It is not the intention of this study to propose a modification to the Vancouver classification system. This study supports the use of the Vancouver system in the classification of periprosthetic fractures. Regardless of fracture pattern, a B2 fracture denotes a loose stem. Each fracture pattern, including the reverse clamshell, is approached with similar principles and centred on implant stability. Although revision arthroplasty is conventionally indicated where the stem is loose, there is an increasing weight of evidence to support fixation alone in B2 fractures [25, 26].

Although a large and comparable number of patients in both cemented and uncemented groups support the observations made in this study, there were significant differences in baseline characteristics between groups. Fractures in the uncemented group occurred twice as long a period after implantation as the cemented group. This is likely explained by the uncemented cohort receiving arthroplasty at a younger age and is supported by registry data demonstrating high 10-year implant survival rates for uncemented implants [27] and a long-term series of uncemented stems demonstrating cumulative probability of fracture of 1.6% at 10 years increasing to 13.2% at 29 years after surgery [28]. The lower time from implantation of the cemented group is likely explained by the significantly greater number of patients in this group receiving arthroplasty including hemiarthroplasty for neck of femur fractures accounting for almost half of the cohort. This reflects the frailty of this population with a significantly higher age than the uncemented group. This may also explain the lower body mass index in the cemented cohort. The overall frailty of patients sustaining periprosthetic fractures is suggested by the surrogate markers of reduced mobility and carer dependence accounting for a high percentage of patients in both groups. Although a greater number of stems in the cemented cohort were placed in varus, an increased risk of fracture in varus stems has not been demonstrated in either stem type in previous studies [29, 30].

This study was limited by its retrospective design. Data collection from a single hospital limits the generalisability of results. The inclusion of patients who received arthroplasty for fracture introduced significant heterogeneity into the study population. This may have caused bias in the recording of fracture patterns in the cemented cohort of whom almost half received arthroplasty for fracture. Patients who sustain neck of femur fractures often have weaker osteoporotic bone, and the relationship of this to descriptive periprosthetic fracture patterns was not determined in this study. Overall, regardless of the indication for arthroplasty, Vancouver classification fracture patterns in either stem type were similar. Additionally, it was not the objective of this study to determine the incidence of periprosthetic fracture in cemented or uncemented stems; therefore, it was not determined for example that patients receiving cemented stems for the neck of femur fractures were at increased risk of periprosthetic fracture compared to patients receiving uncemented stems for osteoarthritis. There was a lack of standardisation of plain films performed, with a variable quality of imaging obtained reflecting the nature of imaging in an elderly injured population. Interpretation of a classification system is subject to inter- and intra-observer variability, and this was not formally assessed as intraoperative findings were factored into the determination of classification.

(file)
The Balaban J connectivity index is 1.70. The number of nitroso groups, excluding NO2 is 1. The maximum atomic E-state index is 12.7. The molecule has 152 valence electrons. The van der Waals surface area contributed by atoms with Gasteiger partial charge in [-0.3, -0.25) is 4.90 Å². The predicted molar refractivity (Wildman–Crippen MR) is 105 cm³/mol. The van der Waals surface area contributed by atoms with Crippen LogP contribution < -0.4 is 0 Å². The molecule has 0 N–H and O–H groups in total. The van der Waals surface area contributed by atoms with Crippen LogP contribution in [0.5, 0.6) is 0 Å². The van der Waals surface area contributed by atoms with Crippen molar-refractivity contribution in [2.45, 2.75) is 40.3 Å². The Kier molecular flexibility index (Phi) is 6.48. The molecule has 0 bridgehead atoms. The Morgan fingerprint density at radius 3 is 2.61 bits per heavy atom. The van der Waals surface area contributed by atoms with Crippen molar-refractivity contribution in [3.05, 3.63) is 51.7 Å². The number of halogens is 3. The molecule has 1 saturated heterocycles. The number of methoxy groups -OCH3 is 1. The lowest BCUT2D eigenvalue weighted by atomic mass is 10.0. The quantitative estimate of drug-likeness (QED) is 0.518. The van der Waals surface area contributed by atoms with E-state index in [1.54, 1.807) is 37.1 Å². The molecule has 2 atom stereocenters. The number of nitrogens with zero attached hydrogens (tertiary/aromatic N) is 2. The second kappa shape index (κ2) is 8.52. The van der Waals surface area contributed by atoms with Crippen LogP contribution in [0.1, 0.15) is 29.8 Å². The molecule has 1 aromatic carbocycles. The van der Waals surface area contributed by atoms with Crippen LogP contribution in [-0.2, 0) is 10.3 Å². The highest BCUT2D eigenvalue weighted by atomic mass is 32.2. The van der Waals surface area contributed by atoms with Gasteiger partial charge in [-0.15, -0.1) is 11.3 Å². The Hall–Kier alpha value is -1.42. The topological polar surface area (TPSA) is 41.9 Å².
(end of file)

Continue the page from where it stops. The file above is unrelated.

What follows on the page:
Periprosthetic fracture types according to the Vancouver classification system occur in equal rates in cemented and uncemented stems. The rates of stable and unstable stems after fracture are therefore equal in both groups. Recognition of four distinct Vancouver B2 fracture patterns, including the newly observed reverse clamshell pattern, will aid surgeons in recognising stem instability. Future studies investigating the association of fracture patterns with treatment strategies are required to determine the clinical significance of the findings of this study.

Availability of data and materials

The datasets used and analysed during the current study are available from the corresponding author on reasonable request.



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Sarah-Jane Michael – graphic designs of periprosthetic fracture patterns.


The authors declare that no funding was received for this study.

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JK designed the study, collected data, performed the statistical analysis and wrote the manuscript. PC and SD contributed to data collection. MH provided the senior supervision. The author(s) read and approved the final manuscript.

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Correspondence to James Karam.

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Karam, J., Campbell, P., Desai, S. et al. Periprosthetic proximal femoral fractures in cemented and uncemented stems according to Vancouver classification: observation of a new fracture pattern. J Orthop Surg Res 15, 100 (2020).

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  • Hip
  • Arthoplasty
  • Periprosthetic
  • Fracture
  • Classification
  • Pattern